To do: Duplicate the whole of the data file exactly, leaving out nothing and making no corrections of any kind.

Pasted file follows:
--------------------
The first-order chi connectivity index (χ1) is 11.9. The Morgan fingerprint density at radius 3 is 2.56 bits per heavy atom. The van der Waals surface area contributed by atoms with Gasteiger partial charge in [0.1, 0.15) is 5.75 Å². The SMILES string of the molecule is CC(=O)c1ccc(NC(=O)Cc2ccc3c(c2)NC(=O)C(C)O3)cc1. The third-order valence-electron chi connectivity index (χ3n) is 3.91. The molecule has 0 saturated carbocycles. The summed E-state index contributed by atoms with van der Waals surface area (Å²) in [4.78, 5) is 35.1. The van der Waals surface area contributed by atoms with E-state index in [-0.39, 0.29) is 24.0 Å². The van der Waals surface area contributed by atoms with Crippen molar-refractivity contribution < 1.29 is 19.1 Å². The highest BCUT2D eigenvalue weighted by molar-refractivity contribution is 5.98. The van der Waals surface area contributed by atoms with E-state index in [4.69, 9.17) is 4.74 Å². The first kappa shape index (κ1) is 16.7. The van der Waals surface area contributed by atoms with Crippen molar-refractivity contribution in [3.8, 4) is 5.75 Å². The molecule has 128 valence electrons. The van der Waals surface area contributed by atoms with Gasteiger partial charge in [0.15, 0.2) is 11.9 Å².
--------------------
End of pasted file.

The first-order chi connectivity index (χ1) is 11.9. The Morgan fingerprint density at radius 3 is 2.56 bits per heavy atom. The van der Waals surface area contributed by atoms with Gasteiger partial charge in [0.1, 0.15) is 5.75 Å². The SMILES string of the molecule is CC(=O)c1ccc(NC(=O)Cc2ccc3c(c2)NC(=O)C(C)O3)cc1. The third-order valence-electron chi connectivity index (χ3n) is 3.91. The molecule has 0 saturated carbocycles. The summed E-state index contributed by atoms with van der Waals surface area (Å²) in [4.78, 5) is 35.1. The van der Waals surface area contributed by atoms with E-state index in [-0.39, 0.29) is 24.0 Å². The van der Waals surface area contributed by atoms with Crippen molar-refractivity contribution < 1.29 is 19.1 Å². The highest BCUT2D eigenvalue weighted by molar-refractivity contribution is 5.98. The van der Waals surface area contributed by atoms with E-state index in [4.69, 9.17) is 4.74 Å². The first kappa shape index (κ1) is 16.7. The van der Waals surface area contributed by atoms with Crippen molar-refractivity contribution in [3.8, 4) is 5.75 Å². The molecule has 128 valence electrons. The van der Waals surface area contributed by atoms with Gasteiger partial charge in [0.15, 0.2) is 11.9 Å².